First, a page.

Apply risk-based measures to facilitate overseas travel: WHO
When implementing measures related to Covid-19 authorities should respect dignity, human rights and fundamental freedoms of travellers, says WHO
In the year 2020 to mid 2021 the travel and tourism industry took a major hit. Every time the sector decides to gradually open up a new Covid-19 wave descends upon us all things again go back to square one. This has been the trend for a while now and the two industries that have been at the receiving end the most have been the hospitality and the travel sector. With the surge in Covid-19 restrictions, travel agents onboard the TravClan platform have been able to provide personalized assistance to travellers vis a vis international and State wise Covid rules, details on the validity of RTPCR tests for different regions, details on other restrictions, etc. In this crisis, travel agents have been more accessible to travellers compared to online websites.
Today however with almost every country embarking upon a massive vaccination drive, the next couple of months look promising and will be crucial for the industry as people are slowly but surely learning to live with the virus. The honest truth is that Covid is here to stay but human beings have always persevered and learned to adapt and thrive despite all odds and this means learning to live with the virus, and this holds true for all sectors including the travel and tourism Industry.
Countries across the world are facing diverse epidemiological situations with varying response capacities and access to life saving tools. The World Health Organization (WHO) recommends that national authorities continue to apply a risk-based approach when implementing measures related to Covid-19 and international travel while respecting the dignity, human rights and fundamental freedoms of travellers. This approach should consider the risk posed by travel for the importation and exportation of cases in the context of the evolving epidemiology, including the emergence and circulation of virus variants of concern; the expansion of the Covid-19 vaccination roll-out; and lessons learned while responding to the pandemic, including on the early detection and management of cases and the application of public health and social measures.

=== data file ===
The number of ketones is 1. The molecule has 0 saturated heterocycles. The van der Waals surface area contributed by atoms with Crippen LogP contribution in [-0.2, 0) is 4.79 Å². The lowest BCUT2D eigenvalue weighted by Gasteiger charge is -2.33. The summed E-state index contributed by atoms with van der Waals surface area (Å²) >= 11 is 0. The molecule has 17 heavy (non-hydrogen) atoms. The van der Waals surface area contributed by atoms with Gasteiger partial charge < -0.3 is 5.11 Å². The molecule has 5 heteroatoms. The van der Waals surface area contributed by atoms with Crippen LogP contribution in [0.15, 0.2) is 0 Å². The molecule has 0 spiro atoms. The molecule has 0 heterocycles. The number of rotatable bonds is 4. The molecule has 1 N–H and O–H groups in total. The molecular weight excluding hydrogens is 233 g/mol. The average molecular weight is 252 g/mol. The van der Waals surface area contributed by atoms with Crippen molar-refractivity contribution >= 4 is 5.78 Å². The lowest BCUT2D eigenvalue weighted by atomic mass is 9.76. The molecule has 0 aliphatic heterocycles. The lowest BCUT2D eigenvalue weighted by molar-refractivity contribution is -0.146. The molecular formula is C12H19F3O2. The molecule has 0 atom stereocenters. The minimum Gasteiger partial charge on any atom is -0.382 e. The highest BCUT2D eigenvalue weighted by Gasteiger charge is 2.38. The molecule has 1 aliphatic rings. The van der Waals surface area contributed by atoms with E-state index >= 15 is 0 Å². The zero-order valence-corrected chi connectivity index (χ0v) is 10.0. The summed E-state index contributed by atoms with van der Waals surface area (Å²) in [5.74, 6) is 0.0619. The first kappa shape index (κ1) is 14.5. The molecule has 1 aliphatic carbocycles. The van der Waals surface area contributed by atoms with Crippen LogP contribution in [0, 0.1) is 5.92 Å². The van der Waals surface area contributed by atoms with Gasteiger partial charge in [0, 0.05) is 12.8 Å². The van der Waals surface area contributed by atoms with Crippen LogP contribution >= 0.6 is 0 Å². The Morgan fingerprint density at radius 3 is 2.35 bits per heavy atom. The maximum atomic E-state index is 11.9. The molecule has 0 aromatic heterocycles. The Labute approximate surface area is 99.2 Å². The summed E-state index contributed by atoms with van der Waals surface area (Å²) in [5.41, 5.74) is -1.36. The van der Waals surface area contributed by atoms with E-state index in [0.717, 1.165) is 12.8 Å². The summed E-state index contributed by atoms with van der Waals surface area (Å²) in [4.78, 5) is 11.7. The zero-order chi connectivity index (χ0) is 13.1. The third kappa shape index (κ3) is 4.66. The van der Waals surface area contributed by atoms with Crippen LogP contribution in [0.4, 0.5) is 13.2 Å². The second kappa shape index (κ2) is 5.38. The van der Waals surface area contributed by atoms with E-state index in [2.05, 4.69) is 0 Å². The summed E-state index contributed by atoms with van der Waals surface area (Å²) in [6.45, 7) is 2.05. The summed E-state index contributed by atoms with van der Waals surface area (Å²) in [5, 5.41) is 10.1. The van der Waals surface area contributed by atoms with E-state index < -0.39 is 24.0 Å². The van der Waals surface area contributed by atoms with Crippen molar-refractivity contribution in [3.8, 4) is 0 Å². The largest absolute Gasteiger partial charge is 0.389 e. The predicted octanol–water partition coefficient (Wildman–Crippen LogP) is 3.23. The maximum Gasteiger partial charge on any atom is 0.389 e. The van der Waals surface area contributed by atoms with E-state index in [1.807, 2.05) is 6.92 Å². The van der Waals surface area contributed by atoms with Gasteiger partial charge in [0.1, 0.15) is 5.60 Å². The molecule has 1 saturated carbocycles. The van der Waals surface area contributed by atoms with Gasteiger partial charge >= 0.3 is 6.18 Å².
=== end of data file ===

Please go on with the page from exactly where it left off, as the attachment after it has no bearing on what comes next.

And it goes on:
WHO recommendations for Member States: Do not treat international travellers as a priority group for SARS-CoV-2 testing, as they are not suspected Covid-19 cases by default. In resource-limited contexts, avoid diverting testing resources from settings where testing can have a higher public health impact; only implement testing and/or quarantine measures to international travellers on a risk based manner, taking into account the above-mentioned considerations, including those for exemption for individuals with vaccine-induced or natural immunity, as defined above.
Policies for testing and quarantine should be regularly reviewed to ensure they are lifted when they are no longer necessary. If quarantine of international travellers is implemented in the arrival country, ensure that a risk-based approach is used in decision-making, and that the dignity, human rights and fundamental freedoms of travellers are respected and any discomfort or distress minimized, as per the provisions of the International Health Regulations (IHR) (2005) (12).
Other key considerations for travel-related measures WHO recommends that Member States: Ensure essential international travel is prioritized at all times during the Covid-19 pandemic, including travel for emergency and humanitarian missions, travel of essential personnel, repatriations and cargo transport of essential supplies; continue conducting regular and thorough risk assessments to update international travel-related measures as the situation evolves, particularly when variants of interest (VOIs) and variants of concern (VOCs) emerge.